The US Navy let a $795-million contract to Fincantieri to begin building a new class of guided-missile frigates, in the first new major shipbuilding program the service has started in more than a decade.

Fincantieri, which will build its frigate at its Marinette Marine shipyard in Wisconsin, based its FFG(X) design on the FREMM multi-mission frigate already operated by the French and Italian navies.

The detail design and construction contract covers one ship in the current Fiscal Year 2020 and options for as many as nine more ships, for a total value of $5.58 billion if all options are exercised.

It will be the ship that the LCS should have been. It’s a proven design in operation and has flexibility for growth.

The Navy utilized existing systems already fielded on other surface combatants in the fleet. These systems include an Enterprise Air Surveillance Radar (EASR), Baseline 10 Aegis Combat System, Mk 41 Vertical Launch System, and other communications and defensive systems with hot production lines and proven performance in the fleet. This not only speeds up the frigate design and construction effort but also has benefits for the cost of procuring these as GFE, maintaining a common inventory of spare parts and training sailors to operate the same system across multiple ship classes.

In this author’s opinion, it’s a good ship at the right time with multi-mission capability built on proven systems. The price is reasonable and even though the license is for ten, that is expandable, possibly to other shipyards as well. Well done, Navy.


        • And stopped building CG’s, with the rationale that the DDG 51’s were good enough. And while I agree that the Arleigh Burke Class is the backbone of the current navy, there are not enough of them. The FFG’s will have a cruising radius and will be able to defend themselves while retaining an offensive punch. I’d send them ALL into Asiatic waters to patrol the WESTPAC. The Navy created what they thought would be a species of cruiser with the DDG 1000 ships, but they turned out to be expensive distractions.

        • There was a “loyalty test” during the Obama years. “Are you a Democrat?” If the answer was “yes”, you made flag rank. If not, you could retire as a captain and go gentle into that good night.

  1. And a real gun that’s proven and works and can actually provide naval gun-fire support, even if it is only a trumped up 3″ (76mm) gun. Much better than the 57mm that doesn’t work on the LCS.

    Though I was kinda hoping a lengthened version of the National Security Cutter, but the FFX/FREMM at least has a history of working well.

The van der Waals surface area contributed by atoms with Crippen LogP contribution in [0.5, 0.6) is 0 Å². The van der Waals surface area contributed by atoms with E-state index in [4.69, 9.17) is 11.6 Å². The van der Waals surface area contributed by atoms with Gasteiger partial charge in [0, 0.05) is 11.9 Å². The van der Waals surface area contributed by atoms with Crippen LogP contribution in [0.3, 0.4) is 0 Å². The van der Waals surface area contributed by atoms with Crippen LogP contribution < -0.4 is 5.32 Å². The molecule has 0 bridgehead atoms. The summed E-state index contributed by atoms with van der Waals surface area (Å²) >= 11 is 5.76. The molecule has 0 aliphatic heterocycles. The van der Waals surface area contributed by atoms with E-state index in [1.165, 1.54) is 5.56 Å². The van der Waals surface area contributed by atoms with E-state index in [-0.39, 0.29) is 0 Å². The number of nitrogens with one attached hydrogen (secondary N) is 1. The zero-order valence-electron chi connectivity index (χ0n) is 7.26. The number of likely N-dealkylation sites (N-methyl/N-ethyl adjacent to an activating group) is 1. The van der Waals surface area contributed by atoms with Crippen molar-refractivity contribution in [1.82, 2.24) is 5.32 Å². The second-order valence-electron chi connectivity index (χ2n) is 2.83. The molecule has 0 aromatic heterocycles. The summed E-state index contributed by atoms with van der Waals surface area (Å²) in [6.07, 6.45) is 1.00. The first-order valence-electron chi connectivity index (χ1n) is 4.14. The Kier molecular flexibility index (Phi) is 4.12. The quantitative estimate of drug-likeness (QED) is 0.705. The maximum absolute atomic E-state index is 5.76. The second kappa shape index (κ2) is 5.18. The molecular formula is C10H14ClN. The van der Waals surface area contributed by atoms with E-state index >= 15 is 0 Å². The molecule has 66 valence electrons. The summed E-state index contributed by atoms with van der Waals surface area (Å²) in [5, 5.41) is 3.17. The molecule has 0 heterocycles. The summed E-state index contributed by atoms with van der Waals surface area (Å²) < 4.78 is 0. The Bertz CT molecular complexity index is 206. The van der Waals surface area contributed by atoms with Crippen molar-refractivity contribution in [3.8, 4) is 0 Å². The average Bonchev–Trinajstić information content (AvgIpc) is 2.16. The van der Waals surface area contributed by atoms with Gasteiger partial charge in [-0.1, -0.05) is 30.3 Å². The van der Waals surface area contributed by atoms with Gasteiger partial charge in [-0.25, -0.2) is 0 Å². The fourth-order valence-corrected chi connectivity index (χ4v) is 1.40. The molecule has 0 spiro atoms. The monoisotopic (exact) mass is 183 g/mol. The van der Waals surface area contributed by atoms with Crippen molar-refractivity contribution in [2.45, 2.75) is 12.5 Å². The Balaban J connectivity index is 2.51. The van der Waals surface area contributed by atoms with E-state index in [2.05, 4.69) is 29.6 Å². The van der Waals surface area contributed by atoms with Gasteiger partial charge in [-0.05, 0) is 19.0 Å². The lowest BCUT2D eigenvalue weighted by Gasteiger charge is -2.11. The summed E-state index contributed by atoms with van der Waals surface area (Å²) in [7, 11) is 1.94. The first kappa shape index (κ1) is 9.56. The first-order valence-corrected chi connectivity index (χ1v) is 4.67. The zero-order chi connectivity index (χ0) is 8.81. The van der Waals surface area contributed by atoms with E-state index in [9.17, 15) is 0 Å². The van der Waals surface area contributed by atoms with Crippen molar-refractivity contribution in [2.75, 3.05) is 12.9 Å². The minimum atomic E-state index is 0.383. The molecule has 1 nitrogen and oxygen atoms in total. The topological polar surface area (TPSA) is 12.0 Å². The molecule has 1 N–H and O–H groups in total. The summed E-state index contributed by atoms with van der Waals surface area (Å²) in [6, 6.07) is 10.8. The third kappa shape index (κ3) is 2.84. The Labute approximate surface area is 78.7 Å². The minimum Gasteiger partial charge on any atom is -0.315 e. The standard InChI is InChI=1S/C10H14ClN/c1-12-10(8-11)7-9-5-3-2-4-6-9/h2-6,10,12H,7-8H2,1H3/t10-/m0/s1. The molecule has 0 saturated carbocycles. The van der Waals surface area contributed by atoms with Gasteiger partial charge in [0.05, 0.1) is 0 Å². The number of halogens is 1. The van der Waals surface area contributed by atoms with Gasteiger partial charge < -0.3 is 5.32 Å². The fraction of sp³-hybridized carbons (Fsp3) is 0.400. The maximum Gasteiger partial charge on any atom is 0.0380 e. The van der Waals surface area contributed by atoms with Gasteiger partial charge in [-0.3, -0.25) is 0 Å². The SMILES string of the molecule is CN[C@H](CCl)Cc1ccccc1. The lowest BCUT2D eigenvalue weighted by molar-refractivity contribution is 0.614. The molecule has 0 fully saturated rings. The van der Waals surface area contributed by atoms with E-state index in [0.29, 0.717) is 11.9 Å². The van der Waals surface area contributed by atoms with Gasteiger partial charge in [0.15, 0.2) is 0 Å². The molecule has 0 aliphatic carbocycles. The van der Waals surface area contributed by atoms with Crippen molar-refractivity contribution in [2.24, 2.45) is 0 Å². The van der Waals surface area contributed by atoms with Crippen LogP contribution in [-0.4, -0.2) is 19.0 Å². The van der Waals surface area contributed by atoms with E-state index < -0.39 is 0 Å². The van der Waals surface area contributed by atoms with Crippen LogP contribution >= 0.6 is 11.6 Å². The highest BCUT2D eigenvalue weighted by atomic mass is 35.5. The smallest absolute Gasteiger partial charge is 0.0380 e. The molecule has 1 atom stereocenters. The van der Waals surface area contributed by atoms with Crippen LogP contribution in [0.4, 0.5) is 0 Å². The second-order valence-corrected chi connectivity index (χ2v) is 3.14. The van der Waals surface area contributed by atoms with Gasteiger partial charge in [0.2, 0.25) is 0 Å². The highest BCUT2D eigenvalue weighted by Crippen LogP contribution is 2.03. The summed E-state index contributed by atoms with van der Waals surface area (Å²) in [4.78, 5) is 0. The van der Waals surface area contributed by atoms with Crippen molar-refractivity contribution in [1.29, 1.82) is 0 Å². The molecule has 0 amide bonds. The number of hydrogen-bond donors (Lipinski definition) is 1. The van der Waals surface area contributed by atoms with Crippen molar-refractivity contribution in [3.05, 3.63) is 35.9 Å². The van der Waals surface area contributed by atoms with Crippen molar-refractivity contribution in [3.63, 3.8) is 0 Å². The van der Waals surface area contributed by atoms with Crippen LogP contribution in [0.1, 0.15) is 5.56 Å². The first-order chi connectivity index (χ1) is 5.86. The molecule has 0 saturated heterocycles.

• The National Security Cutter is a success story for the Puddle Pirate mission. Stretching it would have meant a complete re-design and who knows how long it would have taken to incorporate the VLS, etc. The FREMM frigate is turn key. We can churn those designs out and have them to the fleet in a few years.

  2. Hopefully they are building the twin screw option. The single screw version sucks… And THIS should have been what the Navy bought, not Vern Clark’s Little Crappy Ships.

    • My sense is that it includes the twin screw system, not the antique system we had on the FFG 7 – Oliver Hazard Class Perry Frigates. The FFG 7’s had that weirdly mounted single 3″ 50 amidships and the single missile launcher forward – with a rail system that wasn’t working just as often as it was. Even if it had to rail and fire an ASROC, odds are it couldn’t. The FFG 7’s depended on the helicopter to do the heavy lifting in ASW, and while it’s a good option, it shouldn’t be the only option.

      The FFG 7 had the twin screw so that it could operate the Prairie Masker, and I wouldn’t want to bet my life on that working in combat as it was advertised to the Navy to work by beltway bandits.

    • In this case, the Navy is doing a GREAT job. But you’re right. Under a Biden/AOC ticket, it would be scrapped.

  3. It’s a start. Not going to be enough to keep us capable if this is ALL that gets built but it is at least
    a start.

    • There is a reality setting in both in the Pentagon generally, and in the Navy specifically, that we will have a hot war with China within the decade. I’m not saying that it’s inevitable, but the military is gearing up. As evidence, look at the US Marine Corps. It has COMPLETELY restructured itself, shedding heavy armor and bridge building equipment and is adding ship killing ballistic missiles that can be emplaced for Pacific Island warfare. I agree that the FFG(X) program is not enough against the People’s Liberation Army’s Navy, but adding a maritime strike dynamic with B-1B’s (if that happens) and other contemplated moves, does add serious teeth to the capacity to sink the Chinese navy. I don’t think that they will offer themselves up for destruction easily, but the US, under President Trump, is a lot more capable than it was during the 8 miserable years of Obamanation.

  4. This could be very good news, indeed.

    There’s still time to screw it up, though.

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